Afghan security chiefs vow free, fair elections in 2018
The Afghan army chief, interior minister, and other key security officials on Sunday vowed foolproof measures to ensure the safety of next year's long-awaited parliamentary and district council elections.
The pledge comes as the country's Independent Election Commission (IEC) signed deals with state security organs towards the same end in the conflict-riddled country, where elections have long been chaotic and even deadly. Two weeks ago, the commission set a July 7, 2018 date for polls, a move immediately welcomed by the United Nations Assistance Mission in Afghanistan (UNAMA).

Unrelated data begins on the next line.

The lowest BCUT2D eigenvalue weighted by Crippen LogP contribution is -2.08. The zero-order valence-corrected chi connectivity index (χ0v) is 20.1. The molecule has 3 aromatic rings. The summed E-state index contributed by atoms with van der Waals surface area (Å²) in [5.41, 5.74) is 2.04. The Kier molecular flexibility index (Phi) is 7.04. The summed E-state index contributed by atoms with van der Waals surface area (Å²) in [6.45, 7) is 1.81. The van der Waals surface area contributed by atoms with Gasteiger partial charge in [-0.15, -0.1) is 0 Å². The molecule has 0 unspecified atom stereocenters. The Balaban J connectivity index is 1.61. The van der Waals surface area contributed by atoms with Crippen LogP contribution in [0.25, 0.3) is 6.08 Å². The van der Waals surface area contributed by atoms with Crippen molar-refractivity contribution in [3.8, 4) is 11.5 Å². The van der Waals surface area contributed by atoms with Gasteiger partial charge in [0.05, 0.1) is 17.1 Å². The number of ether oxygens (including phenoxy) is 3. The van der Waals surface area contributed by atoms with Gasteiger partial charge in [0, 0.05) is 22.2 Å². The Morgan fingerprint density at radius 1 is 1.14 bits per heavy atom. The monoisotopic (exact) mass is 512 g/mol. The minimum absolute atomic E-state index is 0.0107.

Najibullah Ahmadzai, who heads the commission, said that without the support of state security organs, holding elections would be literally impossible.
"So in this regard we have very close collaboration with the security forces," he said.
The Afghan army chief, Lt. Gen. Mohammad Sharif Yaftali, assured the commission the security and defense forces would do everything they can to ensure safe and fair elections. Interior Minister Taj Mohammad Jahed vowed that no one would be allowed to undermine or interfere in the polls.
According to commission estimates, the elections will cost around $200 million. Parliament's five-year term ended in June 2015, but fresh polls were delayed amid debate over reforming the voting system, among other issues.
The UN mission has urged the election commission, Afghan political leaders, and civil society to join forces to ensure credible parliamentary and district council elections in 2018.